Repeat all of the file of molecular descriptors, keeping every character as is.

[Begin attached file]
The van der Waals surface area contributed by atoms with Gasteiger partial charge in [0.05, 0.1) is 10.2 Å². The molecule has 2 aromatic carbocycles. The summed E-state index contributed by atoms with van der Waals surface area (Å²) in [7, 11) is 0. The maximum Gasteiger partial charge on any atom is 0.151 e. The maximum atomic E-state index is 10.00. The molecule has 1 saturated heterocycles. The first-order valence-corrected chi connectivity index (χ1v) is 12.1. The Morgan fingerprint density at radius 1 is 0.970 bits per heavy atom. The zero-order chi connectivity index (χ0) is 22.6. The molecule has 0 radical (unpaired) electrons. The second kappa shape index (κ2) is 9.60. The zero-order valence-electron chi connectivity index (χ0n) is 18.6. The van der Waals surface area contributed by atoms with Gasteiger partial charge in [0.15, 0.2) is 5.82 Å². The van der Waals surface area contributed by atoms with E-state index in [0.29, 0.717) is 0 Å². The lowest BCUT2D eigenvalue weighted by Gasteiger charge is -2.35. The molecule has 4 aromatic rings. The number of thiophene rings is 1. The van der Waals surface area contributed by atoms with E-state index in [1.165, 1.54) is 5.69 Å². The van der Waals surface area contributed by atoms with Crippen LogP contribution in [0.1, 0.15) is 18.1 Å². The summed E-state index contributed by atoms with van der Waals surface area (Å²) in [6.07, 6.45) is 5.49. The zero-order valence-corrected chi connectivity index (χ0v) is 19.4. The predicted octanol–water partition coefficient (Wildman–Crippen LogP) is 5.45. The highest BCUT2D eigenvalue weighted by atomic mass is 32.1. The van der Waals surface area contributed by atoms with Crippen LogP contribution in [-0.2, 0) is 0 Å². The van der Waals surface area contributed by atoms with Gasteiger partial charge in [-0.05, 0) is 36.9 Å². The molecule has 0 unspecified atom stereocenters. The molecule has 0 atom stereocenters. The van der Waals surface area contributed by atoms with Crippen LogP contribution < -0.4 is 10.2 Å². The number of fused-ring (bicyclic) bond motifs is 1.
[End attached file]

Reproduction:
The van der Waals surface area contributed by atoms with Gasteiger partial charge in [0.05, 0.1) is 10.2 Å². The molecule has 2 aromatic carbocycles. The summed E-state index contributed by atoms with van der Waals surface area (Å²) in [7, 11) is 0. The maximum Gasteiger partial charge on any atom is 0.151 e. The maximum atomic E-state index is 10.00. The molecule has 1 saturated heterocycles. The first-order valence-corrected chi connectivity index (χ1v) is 12.1. The Morgan fingerprint density at radius 1 is 0.970 bits per heavy atom. The zero-order chi connectivity index (χ0) is 22.6. The molecule has 0 radical (unpaired) electrons. The second kappa shape index (κ2) is 9.60. The zero-order valence-electron chi connectivity index (χ0n) is 18.6. The van der Waals surface area contributed by atoms with Gasteiger partial charge in [0.15, 0.2) is 5.82 Å². The van der Waals surface area contributed by atoms with E-state index in [0.29, 0.717) is 0 Å². The lowest BCUT2D eigenvalue weighted by Gasteiger charge is -2.35. The molecule has 4 aromatic rings. The number of thiophene rings is 1. The van der Waals surface area contributed by atoms with E-state index in [1.165, 1.54) is 5.69 Å². The van der Waals surface area contributed by atoms with Crippen LogP contribution in [0.1, 0.15) is 18.1 Å². The summed E-state index contributed by atoms with van der Waals surface area (Å²) in [6.07, 6.45) is 5.49. The zero-order valence-corrected chi connectivity index (χ0v) is 19.4. The predicted octanol–water partition coefficient (Wildman–Crippen LogP) is 5.45. The highest BCUT2D eigenvalue weighted by atomic mass is 32.1. The van der Waals surface area contributed by atoms with Crippen LogP contribution in [-0.2, 0) is 0 Å². The van der Waals surface area contributed by atoms with Gasteiger partial charge in [-0.05, 0) is 36.9 Å². The molecule has 0 unspecified atom stereocenters. The molecule has 0 atom stereocenters. The van der Waals surface area contributed by atoms with Crippen LogP contribution < -0.4 is 10.2 Å². The number of fused-ring (bicyclic) bond motifs is 1.